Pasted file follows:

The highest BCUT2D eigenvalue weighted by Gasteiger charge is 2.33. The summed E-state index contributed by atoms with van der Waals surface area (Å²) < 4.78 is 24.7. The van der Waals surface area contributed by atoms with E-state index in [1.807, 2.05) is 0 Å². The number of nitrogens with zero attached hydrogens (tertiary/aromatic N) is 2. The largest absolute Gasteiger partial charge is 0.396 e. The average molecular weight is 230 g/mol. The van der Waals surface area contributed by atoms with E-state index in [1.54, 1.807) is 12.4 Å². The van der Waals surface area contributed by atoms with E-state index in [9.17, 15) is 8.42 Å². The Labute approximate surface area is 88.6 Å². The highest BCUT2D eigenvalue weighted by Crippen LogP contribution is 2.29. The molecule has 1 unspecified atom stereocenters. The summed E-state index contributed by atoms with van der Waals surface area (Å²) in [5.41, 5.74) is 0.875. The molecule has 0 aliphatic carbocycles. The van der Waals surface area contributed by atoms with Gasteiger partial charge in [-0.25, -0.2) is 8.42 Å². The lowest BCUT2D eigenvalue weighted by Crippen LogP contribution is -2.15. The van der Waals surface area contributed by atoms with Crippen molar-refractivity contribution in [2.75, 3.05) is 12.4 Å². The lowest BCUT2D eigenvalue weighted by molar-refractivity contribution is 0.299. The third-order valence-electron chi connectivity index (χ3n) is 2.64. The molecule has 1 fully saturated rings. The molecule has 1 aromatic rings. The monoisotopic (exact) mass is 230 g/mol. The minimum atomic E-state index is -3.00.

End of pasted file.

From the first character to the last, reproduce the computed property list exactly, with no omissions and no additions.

The highest BCUT2D eigenvalue weighted by Gasteiger charge is 2.33. The summed E-state index contributed by atoms with van der Waals surface area (Å²) < 4.78 is 24.7. The van der Waals surface area contributed by atoms with E-state index in [1.807, 2.05) is 0 Å². The number of nitrogens with zero attached hydrogens (tertiary/aromatic N) is 2. The largest absolute Gasteiger partial charge is 0.396 e. The average molecular weight is 230 g/mol. The van der Waals surface area contributed by atoms with E-state index in [1.54, 1.807) is 12.4 Å². The van der Waals surface area contributed by atoms with E-state index in [9.17, 15) is 8.42 Å². The Labute approximate surface area is 88.6 Å². The highest BCUT2D eigenvalue weighted by Crippen LogP contribution is 2.29. The molecule has 1 unspecified atom stereocenters. The summed E-state index contributed by atoms with van der Waals surface area (Å²) in [5.41, 5.74) is 0.875. The molecule has 0 aliphatic carbocycles. The van der Waals surface area contributed by atoms with Gasteiger partial charge in [-0.25, -0.2) is 8.42 Å². The lowest BCUT2D eigenvalue weighted by Crippen LogP contribution is -2.15. The van der Waals surface area contributed by atoms with Crippen molar-refractivity contribution in [2.75, 3.05) is 12.4 Å². The lowest BCUT2D eigenvalue weighted by molar-refractivity contribution is 0.299. The third-order valence-electron chi connectivity index (χ3n) is 2.64. The molecule has 1 fully saturated rings. The molecule has 1 aromatic rings. The monoisotopic (exact) mass is 230 g/mol. The minimum atomic E-state index is -3.00.